This is a video produced by me after being approached by a villager of Jalan Raja Uda during my coverage at Kampung Buah Pala recently.
Citizen Journalist Video About 13 years ago, Cherating Development Sdn Bhd persuaded a group of squatters in Prai, Penang, to vacate their homes for development projects.
As compensation, the developer promised an 800-sq feet flat for each family, and cash payment of RM450 until the flats were ready.
Convinced it was good offer, the squatters from Jalan Raja Uda (JRU) agreed, but till today, the promised flats has yet to seen.
The squatters were temporarily provided with single story long houses in late 1996. They built to last for two to three years.
However, after 13 years, the condition of the houses has worsened.
A Malaysiakini's citizen journalist video captured the deterioration of the houses, ranging from crumbling walls to leaking roofs.
Shabby living conditions
"We have been staying here for 10 years, (and) everything is falling apart. There are termites everywhere," said Ng Lean Sim, 53.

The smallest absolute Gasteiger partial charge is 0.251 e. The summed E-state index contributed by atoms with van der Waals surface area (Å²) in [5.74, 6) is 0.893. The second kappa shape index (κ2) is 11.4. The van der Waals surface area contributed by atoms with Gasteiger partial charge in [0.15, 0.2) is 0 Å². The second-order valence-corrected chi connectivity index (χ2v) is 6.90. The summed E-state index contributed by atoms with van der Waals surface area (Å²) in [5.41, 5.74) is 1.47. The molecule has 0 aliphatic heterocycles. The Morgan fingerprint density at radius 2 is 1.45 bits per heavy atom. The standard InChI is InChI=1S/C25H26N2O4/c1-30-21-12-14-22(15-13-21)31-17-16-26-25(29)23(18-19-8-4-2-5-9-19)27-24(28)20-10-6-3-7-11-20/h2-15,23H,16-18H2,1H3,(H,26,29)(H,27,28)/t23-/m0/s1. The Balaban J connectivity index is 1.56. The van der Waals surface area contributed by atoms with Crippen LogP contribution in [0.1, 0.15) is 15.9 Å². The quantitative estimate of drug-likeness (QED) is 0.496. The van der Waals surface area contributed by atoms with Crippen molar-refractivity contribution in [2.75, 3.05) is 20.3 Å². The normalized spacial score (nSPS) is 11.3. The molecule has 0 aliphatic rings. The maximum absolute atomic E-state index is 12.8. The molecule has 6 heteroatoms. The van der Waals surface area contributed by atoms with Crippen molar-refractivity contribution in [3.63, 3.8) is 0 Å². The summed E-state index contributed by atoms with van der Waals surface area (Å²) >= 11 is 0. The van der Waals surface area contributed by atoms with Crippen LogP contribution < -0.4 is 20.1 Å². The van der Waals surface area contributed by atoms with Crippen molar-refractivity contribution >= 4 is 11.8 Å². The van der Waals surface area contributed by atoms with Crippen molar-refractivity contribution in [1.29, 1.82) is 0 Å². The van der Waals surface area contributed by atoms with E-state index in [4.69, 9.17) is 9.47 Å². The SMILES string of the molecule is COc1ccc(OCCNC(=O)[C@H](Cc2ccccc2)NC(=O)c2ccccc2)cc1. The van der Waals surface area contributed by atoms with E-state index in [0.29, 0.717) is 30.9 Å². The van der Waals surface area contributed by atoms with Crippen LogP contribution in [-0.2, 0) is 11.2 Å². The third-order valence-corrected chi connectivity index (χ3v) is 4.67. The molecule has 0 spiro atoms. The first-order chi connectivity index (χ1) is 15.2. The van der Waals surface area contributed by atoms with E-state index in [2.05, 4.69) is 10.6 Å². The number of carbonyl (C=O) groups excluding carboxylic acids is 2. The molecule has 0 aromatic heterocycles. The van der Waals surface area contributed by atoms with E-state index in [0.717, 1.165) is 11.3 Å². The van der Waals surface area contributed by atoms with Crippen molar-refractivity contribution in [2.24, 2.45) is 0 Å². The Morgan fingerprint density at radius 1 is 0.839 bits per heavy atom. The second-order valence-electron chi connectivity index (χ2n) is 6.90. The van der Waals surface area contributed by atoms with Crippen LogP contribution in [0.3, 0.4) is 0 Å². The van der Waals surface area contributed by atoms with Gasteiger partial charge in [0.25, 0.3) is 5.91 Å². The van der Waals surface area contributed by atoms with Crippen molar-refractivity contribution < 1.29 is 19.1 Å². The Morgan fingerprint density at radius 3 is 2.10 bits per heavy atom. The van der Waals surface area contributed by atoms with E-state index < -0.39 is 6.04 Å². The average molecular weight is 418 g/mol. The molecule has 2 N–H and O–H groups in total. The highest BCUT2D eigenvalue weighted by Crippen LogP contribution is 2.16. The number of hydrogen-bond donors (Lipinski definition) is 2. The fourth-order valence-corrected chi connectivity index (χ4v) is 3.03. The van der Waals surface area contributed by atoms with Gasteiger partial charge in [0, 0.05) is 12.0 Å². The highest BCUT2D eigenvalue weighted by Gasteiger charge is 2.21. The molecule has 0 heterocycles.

The shabby living conditions are especially troubling for some older squatters, as most of them are poor and in frail health.
Ng and another squatter, Tang Lee Lee, 70, have made appeals at the developer's office.
They submitted revelant documents for relocation to the promised flats, but their requests fell on deaf ears.
Another squatter, Lim Eng Hock, told Malaysiakini that in the eviction letters from the developer in 1996, it was mentioned that the developer will compensate us with an 800-sq foot flat.
"If we didn't move out once the letter of eviction was served, we would be fined RM100 a day. Since we were promised a flat, we quickly shifted to this place by Dec 26, 1996, the deadline," said Lim.
The current developer of the project is Woolley Development Sdn Bhd. They inherited the project from Cherating Development in 2000.
Showing Malaysiakini documents pertaining to the project, Daniel Leng, 54, identified in the video as the JRU squatter's spokesman, said that part of agreement was that Woolley Development take over the liabilities of the project as well.
"The developers promised the squatters that their flats would be ready in two years, and that should have been in 1999," said Leng.
It has been 10 years since, and the developers have yet to keep their end of the bargain.
Story by Emily Chow, Malaysiakini.